Air Nailers

Awhile back i asked for advice regarding air nailers & finish nailers.great advice....most recommended was Senco brand and you folks were right XP41 fantastic ! Now for 51 year old Mr Stupid story. Been doing woodworking/carpentry hobby for almost 40 years, finally got modern with the finish air nailer, thought i was in "Control" NOT! Typing with one hand right now, left hand in a thick bandage, covering the wound from a surgically removed 2 1/2" 15ga. nail that went through index finger, knuckle joint........ Took a chance by nailing through a small knot, rather than cut another board that was clear wood....Stupid. So be careful ! Should be back using the nailer on CLEAR wood in 2 weeks. It is a great machine though and would recommend ti to everyone.
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OOOOOUch....... Glad to hear that you will be back up in a couple of weeks...
You mentioning that you "finally got modern" reminds of my close friend that is 18 years my senior. He is in the handy man repair business and occasionally he gets me to help with the jobs that require "woodworking". He has finally replaced his "MiterSaw", the kind that requires you to move your hand back and forth many times to cut a board, with an electric one. And still today he thanks me for introducing him to the Airless Palsode Framing Nailer that he now owns.

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Yeeeeeowwwwch,     And the knuckle to boot. One thing I notice when people get nailers is they tend to run the longest nails they can thiniking they will be better but this can often be the outcome. Even if the nail doesnt hit a knot it can just be shot at a slight angle or veer out of the wood. When you shoot together say 1x stock with a 2 1/2 (not saying thats what you were doing) there is 1 3/4" of nail in the adjoining piece. Thats a lot of nail.     I just find that often times people are shooting too long a nail for the application and blow outs like this are more common that way. I have had them myself but luckily no meat was in the way. Additionally when nailing thin stock (1x and under) it can be a trick to get the nailer lined up so the nail stays in the wood.     Glad you are ok and will be back in the saddle again soon.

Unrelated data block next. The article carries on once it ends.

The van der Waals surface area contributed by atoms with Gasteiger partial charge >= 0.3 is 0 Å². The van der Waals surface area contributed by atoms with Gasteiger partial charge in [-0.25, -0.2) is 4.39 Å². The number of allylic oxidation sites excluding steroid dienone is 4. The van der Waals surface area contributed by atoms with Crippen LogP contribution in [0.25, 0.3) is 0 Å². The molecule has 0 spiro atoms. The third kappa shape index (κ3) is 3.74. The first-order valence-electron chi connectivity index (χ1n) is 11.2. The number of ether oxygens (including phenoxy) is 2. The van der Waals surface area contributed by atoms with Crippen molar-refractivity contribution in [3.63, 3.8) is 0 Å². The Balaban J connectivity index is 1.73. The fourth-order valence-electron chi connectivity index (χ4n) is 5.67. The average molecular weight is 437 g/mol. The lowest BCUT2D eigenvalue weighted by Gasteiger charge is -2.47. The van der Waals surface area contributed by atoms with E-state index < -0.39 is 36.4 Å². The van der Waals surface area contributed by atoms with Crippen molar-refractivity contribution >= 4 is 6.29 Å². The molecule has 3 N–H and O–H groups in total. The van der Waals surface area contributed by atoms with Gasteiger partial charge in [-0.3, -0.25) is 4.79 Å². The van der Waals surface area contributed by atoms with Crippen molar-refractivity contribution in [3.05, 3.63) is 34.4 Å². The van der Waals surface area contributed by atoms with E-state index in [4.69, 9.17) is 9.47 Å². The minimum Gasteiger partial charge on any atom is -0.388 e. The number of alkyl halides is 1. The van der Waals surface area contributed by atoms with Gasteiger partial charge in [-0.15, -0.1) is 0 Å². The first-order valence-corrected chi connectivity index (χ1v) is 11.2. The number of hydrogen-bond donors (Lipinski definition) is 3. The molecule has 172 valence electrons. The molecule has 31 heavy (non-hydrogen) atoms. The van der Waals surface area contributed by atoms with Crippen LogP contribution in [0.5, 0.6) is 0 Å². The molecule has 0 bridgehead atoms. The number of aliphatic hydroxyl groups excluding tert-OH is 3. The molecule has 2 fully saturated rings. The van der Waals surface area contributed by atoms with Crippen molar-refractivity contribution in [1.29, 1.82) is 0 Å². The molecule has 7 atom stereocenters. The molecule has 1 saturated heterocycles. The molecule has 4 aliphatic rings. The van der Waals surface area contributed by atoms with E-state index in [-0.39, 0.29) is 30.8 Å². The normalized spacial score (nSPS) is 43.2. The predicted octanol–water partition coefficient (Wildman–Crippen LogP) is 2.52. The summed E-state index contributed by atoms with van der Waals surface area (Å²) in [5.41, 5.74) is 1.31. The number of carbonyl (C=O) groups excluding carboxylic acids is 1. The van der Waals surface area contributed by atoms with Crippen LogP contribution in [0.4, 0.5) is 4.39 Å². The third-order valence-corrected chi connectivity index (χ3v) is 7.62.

Mark
The mystery of 3 Only a few know ! wrote:

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The mystery of 3 Only a few know ! wrote:

If your hand is far enough away nailing through wood with knots should not be a problem. Anyway, don't feel so bad, I've known of a few similar incidents and came close myself with a framing nailer. You can't assume the nail is going to go straight in, whether the wood is clear or not.
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Me too. I think everyone has whether they will admit it or not. best rule I have heard (and obey faithfully) is to keep your hand at least the length of the nail AWAY from where the nail is doing the work.
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